Pay-as-You-Drive Insurance: Big Brother Needs a Makeover

Pay-as-You-Drive Insurance: Big Brother Needs a Makeover

Progressive's Snapshot device monitors your behavior behind the wheel. Courtesy Progressive
Courtesy Progressive

How do you get your customers to behave? It may not be by watching our every move and then squirreling away the data.

For auto insurance providers, the current method calls for a monitor in your car to collect data on your actual behavior behind the wheel so you can earn a discount for safer driving. That’s the approach championed by the Progressive Insurance Snapshot program. Other insurers are now following suit with their own pay-as-you-drive products, including Allstate and State Farm.

Progressive and others are still missing the big opportunity here. For the proud few who qualify as safe drivers, these companies will essentially acknowledge that they’ve been charging you too much for insurance and share some of the readjustment savings with you.

Our prediction is that these services, in their current form, won’t move the needle much. The safe drivers among us will keep driving safely; they’ll just pay less to do so. And the unsafe will balk. The drivers who are hardest to insure and could benefit most from observation—those of us who are less experienced, for example—are also most likely to reject the idea of a third eye in our rolling freedom machines.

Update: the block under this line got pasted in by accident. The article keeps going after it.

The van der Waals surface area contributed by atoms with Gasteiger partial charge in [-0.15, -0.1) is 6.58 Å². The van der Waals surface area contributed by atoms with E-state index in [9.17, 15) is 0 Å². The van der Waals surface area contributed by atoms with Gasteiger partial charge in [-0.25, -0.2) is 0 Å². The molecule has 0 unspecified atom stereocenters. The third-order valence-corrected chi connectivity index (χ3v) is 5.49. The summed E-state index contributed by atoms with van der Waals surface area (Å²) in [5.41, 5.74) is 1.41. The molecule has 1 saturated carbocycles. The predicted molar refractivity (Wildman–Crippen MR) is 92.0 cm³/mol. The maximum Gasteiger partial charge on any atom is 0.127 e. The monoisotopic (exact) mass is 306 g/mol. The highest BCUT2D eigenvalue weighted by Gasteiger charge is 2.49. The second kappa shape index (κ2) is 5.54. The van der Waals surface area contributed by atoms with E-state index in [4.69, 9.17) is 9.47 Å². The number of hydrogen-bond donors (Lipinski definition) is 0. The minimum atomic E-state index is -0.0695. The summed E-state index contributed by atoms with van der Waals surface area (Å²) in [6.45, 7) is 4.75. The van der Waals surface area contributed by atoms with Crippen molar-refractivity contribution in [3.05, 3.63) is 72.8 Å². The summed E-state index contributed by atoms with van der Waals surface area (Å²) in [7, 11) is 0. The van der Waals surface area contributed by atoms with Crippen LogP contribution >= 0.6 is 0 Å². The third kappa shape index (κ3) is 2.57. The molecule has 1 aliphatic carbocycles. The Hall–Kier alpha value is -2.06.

Here’s something that might change the game: Don’t pay us off for the invasion of privacy; charge us extra for the privilege. Turn pay-as-you-drive into a premium service with the revolutionary promise of making us better drivers. What if the industry began to compete shamelessly at helping us prevent mistakes? How would the design of insurance services change?

For one, pay-as-you-drive might look somewhat different. Rather than targeting the road’s safest drivers, insurers might focus instead on making the service invaluable to the rest of us. They might give us access to sophisticated in-car analytics, so we could learn the real risks we’re taking when we glance at our phones or break too hard. Maybe we’d get highly customized advice about how to get to our favorite places faster or more efficiently. Forget generic PSAs about road safety. Show us precisely how stupid our own choices are.

Even more compelling, show us how to turn our teenagers or aging parents into better drivers. Many of us white-knuckle it every time a loved one gets in the car. How much would we be willing to pay if someone could truly make them safer behind the wheel?

Pay-as-you-drive services are an exciting innovation, but their impact will be incremental unless we change the frame around them. Instead of thinking about the technology as a way to reduce the cost of insurance, we should be thinking—with great audacity—about how we can use it to create unprecedented value.

Don’t give us a discount for the hard truth about our driving. Make that truth so useful to us that we’re willing to pay extra for it. In other words, give us a really great reason to let you come along for the ride.